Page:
Botolo

January 20, 2018
Action
 

Fighting games are, for the most part, pretty hit-and-miss amongst gamers. You either like them or you don’t, and there isn’t a lot that can change that. Those that enjoy the genre typically align themselves with one, maybe two specific games and don’t often venture beyond that. This is because each game is different, and it’s on a kind of sliding scale. Your game is either super similar to another, with only minor differences, or way fuck-off different, with almost nothing in common.

The one thing that traditional fighters have in common is a very deep, mental kind of gameplay that often involves getting inside your opponent’s headspace to trip them up and force them into misplays. You use what boils down to a “rock-paper-scissors” game of blocks, grabs, and attacks to whittle down the other player’s HP and score yourself a victory.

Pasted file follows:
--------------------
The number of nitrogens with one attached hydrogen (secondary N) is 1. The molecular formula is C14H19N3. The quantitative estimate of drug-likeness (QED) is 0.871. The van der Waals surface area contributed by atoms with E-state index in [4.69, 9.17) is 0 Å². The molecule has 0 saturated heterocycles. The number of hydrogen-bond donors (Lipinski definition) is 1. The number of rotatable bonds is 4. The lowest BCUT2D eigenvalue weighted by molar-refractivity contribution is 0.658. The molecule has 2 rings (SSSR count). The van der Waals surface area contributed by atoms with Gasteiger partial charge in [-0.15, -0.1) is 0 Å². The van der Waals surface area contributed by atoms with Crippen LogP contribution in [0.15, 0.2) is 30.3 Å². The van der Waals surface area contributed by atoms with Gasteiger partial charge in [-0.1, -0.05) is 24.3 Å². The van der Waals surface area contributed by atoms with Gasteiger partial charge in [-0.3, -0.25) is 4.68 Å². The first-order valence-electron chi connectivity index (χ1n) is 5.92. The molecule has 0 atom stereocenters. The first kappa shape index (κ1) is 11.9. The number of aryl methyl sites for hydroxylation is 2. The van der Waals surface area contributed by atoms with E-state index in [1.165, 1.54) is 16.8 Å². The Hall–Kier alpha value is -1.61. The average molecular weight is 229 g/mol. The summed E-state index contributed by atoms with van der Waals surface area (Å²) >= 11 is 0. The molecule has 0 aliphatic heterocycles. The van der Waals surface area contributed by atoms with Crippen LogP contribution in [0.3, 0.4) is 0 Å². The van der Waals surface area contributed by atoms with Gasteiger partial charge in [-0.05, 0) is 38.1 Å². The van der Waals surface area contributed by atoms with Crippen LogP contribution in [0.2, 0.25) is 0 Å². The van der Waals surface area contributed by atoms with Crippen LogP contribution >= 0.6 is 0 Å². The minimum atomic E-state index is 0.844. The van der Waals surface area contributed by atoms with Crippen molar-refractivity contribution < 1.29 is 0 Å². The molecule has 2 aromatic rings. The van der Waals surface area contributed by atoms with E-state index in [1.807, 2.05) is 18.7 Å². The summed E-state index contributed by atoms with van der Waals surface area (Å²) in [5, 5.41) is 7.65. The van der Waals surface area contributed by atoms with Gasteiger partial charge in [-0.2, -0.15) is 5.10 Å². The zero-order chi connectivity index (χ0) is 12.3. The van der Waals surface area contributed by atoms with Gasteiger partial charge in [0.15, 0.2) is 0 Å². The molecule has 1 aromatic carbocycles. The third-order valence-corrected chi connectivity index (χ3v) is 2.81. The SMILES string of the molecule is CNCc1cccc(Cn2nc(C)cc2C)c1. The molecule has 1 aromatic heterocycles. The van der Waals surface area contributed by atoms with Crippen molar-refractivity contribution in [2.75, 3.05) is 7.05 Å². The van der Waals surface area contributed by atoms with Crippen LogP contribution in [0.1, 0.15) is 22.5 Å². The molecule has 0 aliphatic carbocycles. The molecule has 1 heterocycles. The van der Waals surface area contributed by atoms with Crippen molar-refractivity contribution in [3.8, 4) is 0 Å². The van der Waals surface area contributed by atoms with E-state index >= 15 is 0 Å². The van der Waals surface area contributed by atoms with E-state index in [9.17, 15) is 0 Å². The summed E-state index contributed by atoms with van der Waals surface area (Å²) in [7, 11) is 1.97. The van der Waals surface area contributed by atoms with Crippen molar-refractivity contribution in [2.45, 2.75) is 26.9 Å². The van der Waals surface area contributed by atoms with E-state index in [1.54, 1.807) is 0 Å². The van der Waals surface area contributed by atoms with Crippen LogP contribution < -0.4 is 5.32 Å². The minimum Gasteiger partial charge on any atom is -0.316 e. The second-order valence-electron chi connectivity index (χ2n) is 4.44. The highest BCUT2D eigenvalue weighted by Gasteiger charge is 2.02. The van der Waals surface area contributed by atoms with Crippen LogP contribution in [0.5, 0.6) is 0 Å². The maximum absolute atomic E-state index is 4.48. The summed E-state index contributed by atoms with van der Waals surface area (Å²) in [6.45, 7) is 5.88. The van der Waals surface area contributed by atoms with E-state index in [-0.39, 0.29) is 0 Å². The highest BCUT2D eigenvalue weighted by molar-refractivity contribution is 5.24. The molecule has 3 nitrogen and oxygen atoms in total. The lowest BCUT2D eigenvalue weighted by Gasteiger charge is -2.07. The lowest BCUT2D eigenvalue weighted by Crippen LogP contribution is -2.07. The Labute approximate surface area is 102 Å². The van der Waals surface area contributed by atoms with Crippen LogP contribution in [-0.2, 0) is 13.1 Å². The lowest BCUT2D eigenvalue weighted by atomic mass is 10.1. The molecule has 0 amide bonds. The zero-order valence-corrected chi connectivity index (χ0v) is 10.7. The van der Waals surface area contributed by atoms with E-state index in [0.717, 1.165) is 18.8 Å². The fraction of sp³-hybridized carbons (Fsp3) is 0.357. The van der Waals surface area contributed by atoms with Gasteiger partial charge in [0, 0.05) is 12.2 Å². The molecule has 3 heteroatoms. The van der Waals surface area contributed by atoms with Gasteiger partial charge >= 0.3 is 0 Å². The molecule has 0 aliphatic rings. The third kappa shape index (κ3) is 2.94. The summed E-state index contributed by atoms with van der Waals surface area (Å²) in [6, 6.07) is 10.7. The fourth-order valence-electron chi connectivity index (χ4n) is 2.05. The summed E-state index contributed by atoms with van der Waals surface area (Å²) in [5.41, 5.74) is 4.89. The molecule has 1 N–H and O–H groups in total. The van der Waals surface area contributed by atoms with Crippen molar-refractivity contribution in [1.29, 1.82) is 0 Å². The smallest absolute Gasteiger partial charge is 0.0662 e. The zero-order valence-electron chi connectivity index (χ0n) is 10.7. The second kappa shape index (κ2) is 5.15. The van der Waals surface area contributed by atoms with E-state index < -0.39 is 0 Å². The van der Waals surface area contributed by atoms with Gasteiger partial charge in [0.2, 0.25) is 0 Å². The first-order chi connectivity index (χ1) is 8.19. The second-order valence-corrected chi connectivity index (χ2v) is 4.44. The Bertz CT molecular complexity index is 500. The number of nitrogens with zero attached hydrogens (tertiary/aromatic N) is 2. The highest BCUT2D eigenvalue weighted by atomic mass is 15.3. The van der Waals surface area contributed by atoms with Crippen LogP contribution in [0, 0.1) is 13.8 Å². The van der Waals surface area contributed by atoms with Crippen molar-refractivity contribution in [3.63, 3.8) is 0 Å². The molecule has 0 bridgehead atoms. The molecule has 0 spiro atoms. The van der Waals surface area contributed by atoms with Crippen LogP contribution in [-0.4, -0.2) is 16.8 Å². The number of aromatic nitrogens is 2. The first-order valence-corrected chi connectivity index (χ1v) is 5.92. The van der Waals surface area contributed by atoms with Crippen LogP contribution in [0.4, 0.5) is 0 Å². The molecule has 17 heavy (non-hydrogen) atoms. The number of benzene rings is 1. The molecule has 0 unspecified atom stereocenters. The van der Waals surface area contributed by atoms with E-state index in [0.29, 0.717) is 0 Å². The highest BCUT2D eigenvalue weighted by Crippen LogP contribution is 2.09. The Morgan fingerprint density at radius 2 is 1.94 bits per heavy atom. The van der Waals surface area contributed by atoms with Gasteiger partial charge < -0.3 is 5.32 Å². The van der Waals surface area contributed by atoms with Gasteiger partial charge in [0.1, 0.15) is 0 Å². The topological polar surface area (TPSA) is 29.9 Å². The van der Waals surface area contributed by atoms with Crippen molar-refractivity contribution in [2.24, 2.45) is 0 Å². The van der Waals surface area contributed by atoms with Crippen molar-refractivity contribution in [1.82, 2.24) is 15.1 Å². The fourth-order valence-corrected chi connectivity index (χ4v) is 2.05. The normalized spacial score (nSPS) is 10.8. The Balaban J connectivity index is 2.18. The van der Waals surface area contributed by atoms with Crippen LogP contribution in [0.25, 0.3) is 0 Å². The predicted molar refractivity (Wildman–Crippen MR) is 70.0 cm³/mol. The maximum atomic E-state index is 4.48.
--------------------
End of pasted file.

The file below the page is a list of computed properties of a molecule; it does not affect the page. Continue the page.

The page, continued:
When you look at Ian Snyder’s Botolo, you probably won’t see it as a fighting game. And, that’s honestly fair- it doesn’t have any of the traditional marks of a fighter. No healthbars, no combos, and it’s not even best 2-out-of-three. But at its core, it follows the same “rock-paper-scissors” trip-your-opponent-up gameplay.

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